For about a week now, ever since my mother arrived in Venice and spotted her first Italian fountain, she's broken into the chorus of "Three Coins in the Fountain" every now and then. I felt bad about not getting the 1954 film reference, until I looked it up and found that it was about "three American girls looking for love in Rome" and starred nobody special. Being as we weren't going to scoot around on a Vespa, get our haircut or try our first cigarette like Ms. Hepburn in that far superior movie, we figured we might as well go down to Trevi Fountain and each throw a coin in. It was fairly mobbed with tourists, but still really beautiful. Barely anyone was talking in a collective attempt to listen to the water rush.
My mother's coin-wish must have come true, because the next day she fell in love. With this sandwich. Two hours after enjoying one at lunch, she already wished she had bought another for dinner. The selection at this cafe was pretty impressive, squash blossoms, sauteed spinach, shrimp, really colorful, inventive combinations filled the premade selections, piled up behind the counter. Mom's was eggplant, some breaded, some not, with mozzerella and prosciutto on olive bread. She asked them only to 'panini' it halfway, so that the eggplant would retain some of that refreshing, cold gushiness.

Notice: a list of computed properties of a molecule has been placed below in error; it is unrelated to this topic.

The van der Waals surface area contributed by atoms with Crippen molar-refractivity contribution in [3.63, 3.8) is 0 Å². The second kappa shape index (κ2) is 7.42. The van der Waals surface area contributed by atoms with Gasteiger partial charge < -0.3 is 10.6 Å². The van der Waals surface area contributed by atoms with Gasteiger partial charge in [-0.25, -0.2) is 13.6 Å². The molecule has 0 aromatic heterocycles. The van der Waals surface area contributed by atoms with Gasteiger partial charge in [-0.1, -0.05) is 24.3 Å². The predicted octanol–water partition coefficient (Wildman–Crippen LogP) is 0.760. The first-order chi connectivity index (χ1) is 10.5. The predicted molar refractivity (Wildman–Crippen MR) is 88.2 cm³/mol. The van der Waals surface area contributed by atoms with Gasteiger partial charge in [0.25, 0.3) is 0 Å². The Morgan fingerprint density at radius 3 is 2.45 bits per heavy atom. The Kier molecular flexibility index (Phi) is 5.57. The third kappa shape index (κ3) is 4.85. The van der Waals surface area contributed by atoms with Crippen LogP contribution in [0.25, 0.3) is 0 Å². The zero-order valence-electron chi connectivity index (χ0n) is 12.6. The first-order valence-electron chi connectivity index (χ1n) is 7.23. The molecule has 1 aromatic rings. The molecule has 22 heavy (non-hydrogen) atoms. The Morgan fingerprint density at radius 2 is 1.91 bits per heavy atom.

It's definitely not peak tourist season here right now and the vendors and photo-opp guys around the Coliseum mostly sat around reading the newspaper, looking up to shout out things like "You can pay with a kiss!" every now and then. I'm not sure if that's the most savvy business proposition, but most of the poor guys are dressed up like Ben Hur outfitted by Ricky's, so they've gotta brighten their day somehow. Snacks available for sale included roasted chestnuts and fresh coconut water. Next to the Berlusconi and Pope Benedict bobbleheads were lions and Santa Claus.
In an effort to see something by Michaelangelo before mom left Italy, we headed over to the Cordonata, a staircase he designed leading up to 'capital hill.' We walked up and down the empty staircase looking for the staircase. It couldn't possibly be it, we figured, because there weren't any tourists. On our way back home, a hoard of school children filled the stairs and we realized our mistake. We tried to get a picture with as few people in it as possible.
We decided to walk along and across the Tiber River to find the Porta Portese flea market. We figured, if we were going to contend with a crowd, it may as well be haggling old ladies instead of international undergrads. The walk was beautiful, but the market didn't appear to be running on the other side. Nonetheless, it was nice to see a more local side of things and a different sort of ruin before turning back to cross Monti toward home.
Another type of crowd altogether met us in the streets, the very beginning of a nationwide labor union strike. Apparently, it went on to cripple cities all through the country for at least twenty-four hours. Subway operators, government workers, airline attendants, basically everyone except for school employees took part in it. Luckily, it all appeared to settle before we delivered my sun-kissed and sandwich-full mother to the airport back home.
For the record, our Roman Holiday did include a photo shoot at the Bocca dela Verita. Something we only remembered after seeing a calendar featuring a movie still of Gregory Peck with his hand "bit off." We waltzed right in, waited for two people in front of us, then nerded it up like true tourists. As we walked out, a tour bus unloaded and a line formed around the block. Perfect timing.